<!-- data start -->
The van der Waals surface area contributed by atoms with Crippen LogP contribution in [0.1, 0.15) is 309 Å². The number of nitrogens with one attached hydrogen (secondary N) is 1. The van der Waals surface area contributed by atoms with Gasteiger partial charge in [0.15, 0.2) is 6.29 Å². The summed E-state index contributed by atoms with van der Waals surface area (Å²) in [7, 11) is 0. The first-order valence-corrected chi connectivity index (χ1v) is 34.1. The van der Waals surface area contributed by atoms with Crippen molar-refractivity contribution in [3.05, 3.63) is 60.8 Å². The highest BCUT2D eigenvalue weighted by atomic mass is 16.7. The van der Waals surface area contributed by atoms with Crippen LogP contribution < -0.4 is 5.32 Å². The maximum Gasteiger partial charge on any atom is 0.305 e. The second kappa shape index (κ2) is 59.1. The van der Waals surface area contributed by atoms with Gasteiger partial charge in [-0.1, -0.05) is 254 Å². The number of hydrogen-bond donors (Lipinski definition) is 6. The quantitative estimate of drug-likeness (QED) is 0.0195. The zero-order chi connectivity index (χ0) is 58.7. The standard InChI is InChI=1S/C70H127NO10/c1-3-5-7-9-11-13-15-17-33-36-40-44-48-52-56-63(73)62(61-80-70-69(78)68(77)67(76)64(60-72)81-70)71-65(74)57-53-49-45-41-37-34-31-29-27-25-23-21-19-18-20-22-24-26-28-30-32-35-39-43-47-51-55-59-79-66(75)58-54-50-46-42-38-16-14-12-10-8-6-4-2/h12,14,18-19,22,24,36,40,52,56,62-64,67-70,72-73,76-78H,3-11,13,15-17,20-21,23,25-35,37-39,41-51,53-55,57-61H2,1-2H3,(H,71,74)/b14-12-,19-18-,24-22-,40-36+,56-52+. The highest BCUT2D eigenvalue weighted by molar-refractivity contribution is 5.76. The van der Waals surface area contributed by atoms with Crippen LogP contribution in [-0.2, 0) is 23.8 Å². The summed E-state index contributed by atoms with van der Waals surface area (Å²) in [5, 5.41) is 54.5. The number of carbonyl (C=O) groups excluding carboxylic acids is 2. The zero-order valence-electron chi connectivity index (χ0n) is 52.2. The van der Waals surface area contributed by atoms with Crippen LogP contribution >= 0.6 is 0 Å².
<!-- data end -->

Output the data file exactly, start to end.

The van der Waals surface area contributed by atoms with Crippen LogP contribution in [0.1, 0.15) is 309 Å². The number of nitrogens with one attached hydrogen (secondary N) is 1. The van der Waals surface area contributed by atoms with Gasteiger partial charge in [0.15, 0.2) is 6.29 Å². The summed E-state index contributed by atoms with van der Waals surface area (Å²) in [7, 11) is 0. The first-order valence-corrected chi connectivity index (χ1v) is 34.1. The van der Waals surface area contributed by atoms with Crippen molar-refractivity contribution in [3.05, 3.63) is 60.8 Å². The highest BCUT2D eigenvalue weighted by atomic mass is 16.7. The van der Waals surface area contributed by atoms with Crippen LogP contribution < -0.4 is 5.32 Å². The maximum Gasteiger partial charge on any atom is 0.305 e. The second kappa shape index (κ2) is 59.1. The van der Waals surface area contributed by atoms with Gasteiger partial charge in [-0.1, -0.05) is 254 Å². The number of hydrogen-bond donors (Lipinski definition) is 6. The quantitative estimate of drug-likeness (QED) is 0.0195. The zero-order chi connectivity index (χ0) is 58.7. The standard InChI is InChI=1S/C70H127NO10/c1-3-5-7-9-11-13-15-17-33-36-40-44-48-52-56-63(73)62(61-80-70-69(78)68(77)67(76)64(60-72)81-70)71-65(74)57-53-49-45-41-37-34-31-29-27-25-23-21-19-18-20-22-24-26-28-30-32-35-39-43-47-51-55-59-79-66(75)58-54-50-46-42-38-16-14-12-10-8-6-4-2/h12,14,18-19,22,24,36,40,52,56,62-64,67-70,72-73,76-78H,3-11,13,15-17,20-21,23,25-35,37-39,41-51,53-55,57-61H2,1-2H3,(H,71,74)/b14-12-,19-18-,24-22-,40-36+,56-52+. The highest BCUT2D eigenvalue weighted by molar-refractivity contribution is 5.76. The van der Waals surface area contributed by atoms with Crippen LogP contribution in [-0.2, 0) is 23.8 Å². The summed E-state index contributed by atoms with van der Waals surface area (Å²) in [5, 5.41) is 54.5. The number of carbonyl (C=O) groups excluding carboxylic acids is 2. The zero-order valence-electron chi connectivity index (χ0n) is 52.2. The van der Waals surface area contributed by atoms with Crippen LogP contribution >= 0.6 is 0 Å².